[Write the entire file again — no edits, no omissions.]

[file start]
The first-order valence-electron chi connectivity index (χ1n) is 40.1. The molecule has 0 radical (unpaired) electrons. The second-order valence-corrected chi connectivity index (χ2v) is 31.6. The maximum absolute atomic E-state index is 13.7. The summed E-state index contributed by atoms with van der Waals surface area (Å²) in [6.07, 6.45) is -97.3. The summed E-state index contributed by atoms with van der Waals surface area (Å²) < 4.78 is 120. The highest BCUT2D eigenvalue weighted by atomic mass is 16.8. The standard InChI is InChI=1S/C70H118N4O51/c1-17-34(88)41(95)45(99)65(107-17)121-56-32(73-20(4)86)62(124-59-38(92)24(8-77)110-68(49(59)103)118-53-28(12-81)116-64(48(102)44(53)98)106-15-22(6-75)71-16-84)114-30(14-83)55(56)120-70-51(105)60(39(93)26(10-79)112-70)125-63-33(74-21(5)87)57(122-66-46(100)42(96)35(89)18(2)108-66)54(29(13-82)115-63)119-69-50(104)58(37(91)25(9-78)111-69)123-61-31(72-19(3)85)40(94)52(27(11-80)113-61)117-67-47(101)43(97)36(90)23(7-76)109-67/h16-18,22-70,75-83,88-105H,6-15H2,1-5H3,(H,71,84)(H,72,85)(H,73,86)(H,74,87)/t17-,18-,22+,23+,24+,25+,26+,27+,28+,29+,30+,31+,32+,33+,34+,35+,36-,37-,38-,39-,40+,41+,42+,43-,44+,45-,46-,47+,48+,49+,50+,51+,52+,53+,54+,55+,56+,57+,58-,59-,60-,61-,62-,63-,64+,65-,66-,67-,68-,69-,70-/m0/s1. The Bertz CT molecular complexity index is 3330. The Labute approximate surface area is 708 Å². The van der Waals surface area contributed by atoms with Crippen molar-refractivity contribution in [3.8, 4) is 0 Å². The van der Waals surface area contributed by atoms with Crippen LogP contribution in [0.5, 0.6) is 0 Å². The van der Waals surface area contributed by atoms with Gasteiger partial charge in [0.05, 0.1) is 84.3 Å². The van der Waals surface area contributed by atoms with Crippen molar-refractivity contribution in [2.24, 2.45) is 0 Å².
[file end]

The first-order valence-electron chi connectivity index (χ1n) is 40.1. The molecule has 0 radical (unpaired) electrons. The second-order valence-corrected chi connectivity index (χ2v) is 31.6. The maximum absolute atomic E-state index is 13.7. The summed E-state index contributed by atoms with van der Waals surface area (Å²) in [6.07, 6.45) is -97.3. The summed E-state index contributed by atoms with van der Waals surface area (Å²) < 4.78 is 120. The highest BCUT2D eigenvalue weighted by atomic mass is 16.8. The standard InChI is InChI=1S/C70H118N4O51/c1-17-34(88)41(95)45(99)65(107-17)121-56-32(73-20(4)86)62(124-59-38(92)24(8-77)110-68(49(59)103)118-53-28(12-81)116-64(48(102)44(53)98)106-15-22(6-75)71-16-84)114-30(14-83)55(56)120-70-51(105)60(39(93)26(10-79)112-70)125-63-33(74-21(5)87)57(122-66-46(100)42(96)35(89)18(2)108-66)54(29(13-82)115-63)119-69-50(104)58(37(91)25(9-78)111-69)123-61-31(72-19(3)85)40(94)52(27(11-80)113-61)117-67-47(101)43(97)36(90)23(7-76)109-67/h16-18,22-70,75-83,88-105H,6-15H2,1-5H3,(H,71,84)(H,72,85)(H,73,86)(H,74,87)/t17-,18-,22+,23+,24+,25+,26+,27+,28+,29+,30+,31+,32+,33+,34+,35+,36-,37-,38-,39-,40+,41+,42+,43-,44+,45-,46-,47+,48+,49+,50+,51+,52+,53+,54+,55+,56+,57+,58-,59-,60-,61-,62-,63-,64+,65-,66-,67-,68-,69-,70-/m0/s1. The Bertz CT molecular complexity index is 3330. The Labute approximate surface area is 708 Å². The van der Waals surface area contributed by atoms with Crippen molar-refractivity contribution in [3.8, 4) is 0 Å². The van der Waals surface area contributed by atoms with Crippen LogP contribution in [0.5, 0.6) is 0 Å². The van der Waals surface area contributed by atoms with Gasteiger partial charge in [0.05, 0.1) is 84.3 Å². The van der Waals surface area contributed by atoms with Crippen molar-refractivity contribution in [2.24, 2.45) is 0 Å².